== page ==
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World Travel Log

Follow James and Jay on a trip around the world.

Dec '09

London Bridge Is Not Falling Down

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Boarding the plane is Cairo, at 4 am Greenwich Mean Time made for a very long first day in London. Getting from the airport to the hostel was no big deal. In fact, it was great to find that the hostel is on top of a bar and that reception is at the end opposite of the beer taps! Within in an hour of being in London the disappointment of the past two days was completely gone.

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Turns out, the first night in town ended up being a wash. After enjoying a couple of pints and a decent meal, I was out sleeping for almost 15 hours. The only real downside to this much sleep was waking up 1 or 2 hours before any of the cafes were serving breakfast, and I was starving! Imagine my surprise when Jay and I found ourselves in a middle eastern restaurant, serving an English breakfast, while playing Egyptian music. Go Figure.


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The main order of business for the day was to locate U2 tickets for the night’s concert. This proved to be a little bit more difficult than planned, because most of the craigslist postings were for the day before. After 4 or 5 Skype calls, we found a seller who would meet us outside the stadium. Grabbed some lunch, got some tickets, and then relaxed until show-time by watching a football (the soccer type) match at the bar.

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The concert was amazing, as expected. It was also the source for another good line from the trip. After two opening bands Jay asked me if I knew who the third act would be. I replied “Yeah, I have heard they have a few hits.” He thought there were three openers, not two. :) The two that opened were “The Hours” and “Glasvegas”? I could be mistaken, but I believe I have seen The Hours perform at the Austin City Limits Music Festival. They are a band I want to check a little bit more into.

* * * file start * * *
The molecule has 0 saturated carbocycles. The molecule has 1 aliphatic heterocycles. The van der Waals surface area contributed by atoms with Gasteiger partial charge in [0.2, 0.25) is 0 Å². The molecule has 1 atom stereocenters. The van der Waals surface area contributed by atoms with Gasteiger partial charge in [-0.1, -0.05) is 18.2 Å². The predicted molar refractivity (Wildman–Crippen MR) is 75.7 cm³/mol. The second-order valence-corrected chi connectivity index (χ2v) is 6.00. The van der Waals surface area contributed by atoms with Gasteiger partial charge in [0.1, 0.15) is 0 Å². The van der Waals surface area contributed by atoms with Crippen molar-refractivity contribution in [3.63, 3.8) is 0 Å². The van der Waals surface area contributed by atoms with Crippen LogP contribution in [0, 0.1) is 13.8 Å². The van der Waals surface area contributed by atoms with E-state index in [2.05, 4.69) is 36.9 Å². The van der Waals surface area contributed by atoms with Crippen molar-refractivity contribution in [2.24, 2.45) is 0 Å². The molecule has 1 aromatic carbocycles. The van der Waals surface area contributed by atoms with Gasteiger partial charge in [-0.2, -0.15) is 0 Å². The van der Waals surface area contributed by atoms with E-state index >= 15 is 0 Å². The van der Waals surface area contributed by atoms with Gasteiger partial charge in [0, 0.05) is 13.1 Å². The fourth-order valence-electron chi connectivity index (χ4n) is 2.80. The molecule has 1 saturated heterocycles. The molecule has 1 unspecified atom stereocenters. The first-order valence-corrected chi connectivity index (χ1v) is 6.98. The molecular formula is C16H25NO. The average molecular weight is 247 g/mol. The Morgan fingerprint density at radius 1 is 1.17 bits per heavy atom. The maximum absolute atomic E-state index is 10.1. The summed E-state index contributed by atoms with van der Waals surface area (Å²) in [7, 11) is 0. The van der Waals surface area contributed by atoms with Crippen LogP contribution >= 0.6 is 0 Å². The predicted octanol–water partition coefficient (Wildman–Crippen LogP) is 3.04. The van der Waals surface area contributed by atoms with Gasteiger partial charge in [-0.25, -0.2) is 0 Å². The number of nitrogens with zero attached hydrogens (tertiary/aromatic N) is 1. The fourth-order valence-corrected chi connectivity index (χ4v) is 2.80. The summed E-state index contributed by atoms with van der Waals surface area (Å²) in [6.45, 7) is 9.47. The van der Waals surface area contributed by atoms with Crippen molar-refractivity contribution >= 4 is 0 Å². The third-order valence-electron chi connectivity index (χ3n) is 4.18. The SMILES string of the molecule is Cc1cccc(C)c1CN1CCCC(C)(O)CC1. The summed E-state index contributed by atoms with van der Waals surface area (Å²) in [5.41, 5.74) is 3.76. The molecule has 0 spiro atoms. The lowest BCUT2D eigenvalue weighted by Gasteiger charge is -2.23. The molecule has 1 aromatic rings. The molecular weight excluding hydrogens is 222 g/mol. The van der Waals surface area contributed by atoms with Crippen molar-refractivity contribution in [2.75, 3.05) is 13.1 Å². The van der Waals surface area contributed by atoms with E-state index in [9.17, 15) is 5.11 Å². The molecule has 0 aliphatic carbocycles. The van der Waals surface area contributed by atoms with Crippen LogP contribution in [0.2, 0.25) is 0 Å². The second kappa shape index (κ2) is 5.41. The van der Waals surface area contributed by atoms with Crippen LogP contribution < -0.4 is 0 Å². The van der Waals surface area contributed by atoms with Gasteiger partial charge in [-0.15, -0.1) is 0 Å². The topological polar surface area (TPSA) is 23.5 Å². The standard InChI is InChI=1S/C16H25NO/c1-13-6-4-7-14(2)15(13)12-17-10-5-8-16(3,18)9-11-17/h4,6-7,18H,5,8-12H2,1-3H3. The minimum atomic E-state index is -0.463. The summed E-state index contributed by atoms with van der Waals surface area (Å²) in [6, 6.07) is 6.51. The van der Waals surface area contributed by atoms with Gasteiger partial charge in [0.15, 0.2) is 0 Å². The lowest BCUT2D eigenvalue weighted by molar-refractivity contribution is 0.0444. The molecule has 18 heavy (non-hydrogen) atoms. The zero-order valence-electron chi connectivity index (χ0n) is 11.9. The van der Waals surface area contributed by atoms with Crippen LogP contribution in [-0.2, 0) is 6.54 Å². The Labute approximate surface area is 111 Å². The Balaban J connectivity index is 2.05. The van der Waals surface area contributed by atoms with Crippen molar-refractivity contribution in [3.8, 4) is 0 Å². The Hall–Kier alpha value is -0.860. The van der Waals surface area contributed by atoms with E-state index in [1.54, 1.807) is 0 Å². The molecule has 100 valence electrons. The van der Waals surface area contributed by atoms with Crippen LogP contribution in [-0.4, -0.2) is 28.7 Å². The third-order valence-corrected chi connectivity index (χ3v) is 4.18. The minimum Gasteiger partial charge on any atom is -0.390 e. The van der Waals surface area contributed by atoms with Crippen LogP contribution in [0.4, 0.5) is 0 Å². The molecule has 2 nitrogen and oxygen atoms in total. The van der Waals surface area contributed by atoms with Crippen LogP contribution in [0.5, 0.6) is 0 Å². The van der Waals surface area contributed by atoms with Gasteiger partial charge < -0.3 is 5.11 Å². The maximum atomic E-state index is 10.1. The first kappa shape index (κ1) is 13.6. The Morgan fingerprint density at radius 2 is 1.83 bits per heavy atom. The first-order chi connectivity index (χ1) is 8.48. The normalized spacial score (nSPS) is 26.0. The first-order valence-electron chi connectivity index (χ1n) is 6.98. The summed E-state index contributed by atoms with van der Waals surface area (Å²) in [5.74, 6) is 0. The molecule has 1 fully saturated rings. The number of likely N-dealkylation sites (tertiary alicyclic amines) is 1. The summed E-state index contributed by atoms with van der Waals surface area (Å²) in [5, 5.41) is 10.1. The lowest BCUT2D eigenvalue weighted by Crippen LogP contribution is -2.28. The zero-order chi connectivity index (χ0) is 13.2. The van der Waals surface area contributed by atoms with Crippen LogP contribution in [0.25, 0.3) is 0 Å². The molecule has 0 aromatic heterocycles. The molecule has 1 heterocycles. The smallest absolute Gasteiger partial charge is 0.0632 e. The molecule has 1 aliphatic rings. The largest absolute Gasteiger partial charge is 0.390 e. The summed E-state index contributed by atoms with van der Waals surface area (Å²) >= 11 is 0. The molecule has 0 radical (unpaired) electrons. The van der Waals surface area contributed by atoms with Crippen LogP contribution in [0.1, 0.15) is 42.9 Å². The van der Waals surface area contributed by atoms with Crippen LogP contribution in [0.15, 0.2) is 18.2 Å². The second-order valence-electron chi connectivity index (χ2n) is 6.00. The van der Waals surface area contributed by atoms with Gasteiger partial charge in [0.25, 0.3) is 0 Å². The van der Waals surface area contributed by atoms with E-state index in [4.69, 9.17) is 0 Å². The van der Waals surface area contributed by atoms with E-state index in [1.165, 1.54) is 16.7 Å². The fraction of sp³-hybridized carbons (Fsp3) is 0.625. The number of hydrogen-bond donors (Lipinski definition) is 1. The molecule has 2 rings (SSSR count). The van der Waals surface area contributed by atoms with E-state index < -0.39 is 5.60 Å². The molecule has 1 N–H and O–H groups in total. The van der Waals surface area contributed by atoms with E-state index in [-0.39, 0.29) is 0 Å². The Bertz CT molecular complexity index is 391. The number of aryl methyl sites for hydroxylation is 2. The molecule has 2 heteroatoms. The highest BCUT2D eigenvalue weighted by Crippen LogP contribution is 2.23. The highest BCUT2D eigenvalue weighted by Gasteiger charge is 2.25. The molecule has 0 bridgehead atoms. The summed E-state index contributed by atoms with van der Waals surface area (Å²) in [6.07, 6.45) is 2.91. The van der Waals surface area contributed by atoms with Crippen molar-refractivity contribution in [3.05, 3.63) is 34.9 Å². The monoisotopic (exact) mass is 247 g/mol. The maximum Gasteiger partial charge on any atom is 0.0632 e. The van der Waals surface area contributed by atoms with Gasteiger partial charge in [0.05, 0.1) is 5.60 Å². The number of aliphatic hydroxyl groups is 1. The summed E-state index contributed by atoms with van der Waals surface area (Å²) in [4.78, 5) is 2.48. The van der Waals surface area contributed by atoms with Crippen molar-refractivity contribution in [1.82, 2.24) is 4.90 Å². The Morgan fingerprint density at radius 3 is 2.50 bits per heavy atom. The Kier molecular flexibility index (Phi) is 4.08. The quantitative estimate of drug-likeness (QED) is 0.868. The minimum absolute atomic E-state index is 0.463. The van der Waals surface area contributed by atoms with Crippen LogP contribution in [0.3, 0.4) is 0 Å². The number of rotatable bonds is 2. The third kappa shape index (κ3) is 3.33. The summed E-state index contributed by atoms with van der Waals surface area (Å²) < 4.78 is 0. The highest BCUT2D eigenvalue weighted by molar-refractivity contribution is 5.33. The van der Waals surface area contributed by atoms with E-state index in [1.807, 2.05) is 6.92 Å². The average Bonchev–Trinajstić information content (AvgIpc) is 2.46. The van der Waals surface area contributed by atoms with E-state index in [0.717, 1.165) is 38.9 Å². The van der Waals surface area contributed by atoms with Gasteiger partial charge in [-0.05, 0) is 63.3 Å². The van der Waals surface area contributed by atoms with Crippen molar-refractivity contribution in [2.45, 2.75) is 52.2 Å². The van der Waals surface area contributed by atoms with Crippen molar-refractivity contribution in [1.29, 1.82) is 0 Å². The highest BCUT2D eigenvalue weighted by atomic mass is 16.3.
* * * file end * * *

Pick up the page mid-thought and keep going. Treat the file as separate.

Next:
Once Bono and crew took to stage, the show was definitely on. Great mix of old songs and recent hits. Hanging out, solo, in the Hostel bar afterwards was fun until the taps were shutdown. I actually ran into a couple of people who saw the Friday night show, and they seemed to enjoy it as much as I did Saturday night’s.

5-pence Tour

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Sunday morning was a little rough for me to get going, but I was okay after breakfast. Shortly after packing my bags and completing check-out, I got an IM from Brian letting me know he was at his flat. So we grabbed a only-found-in-London style cab, and headed towards our next accommodations.

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At this point, I should mention that the room in London was the smallest yet most expensive of the trip so far. Jay and I actually couldn’t pack or unpack in the room at the same time. So when we arrived at Brian’s 1250 sq-ft (my approximation) flat, it took all I had to not hug him. In the morning Jay and I had talked about skipping Budapest because we were both getting pretty tired. Him being sick didn’t really help. However, after a day of living like civilized men again we were recharged enough to go on.

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Brian and one of his friends from Austin, currently living in London, were kind enough to take us to a handful of major tourist-spots. These included Tower Bridge (which is mistakenly called London bridge by many), the actual yet boring London bridge, Buckingham Palace, and an shopping area called Camden. Buckingham Palace was pretty under whelming. Plus, there was no changing of the guard during our visit.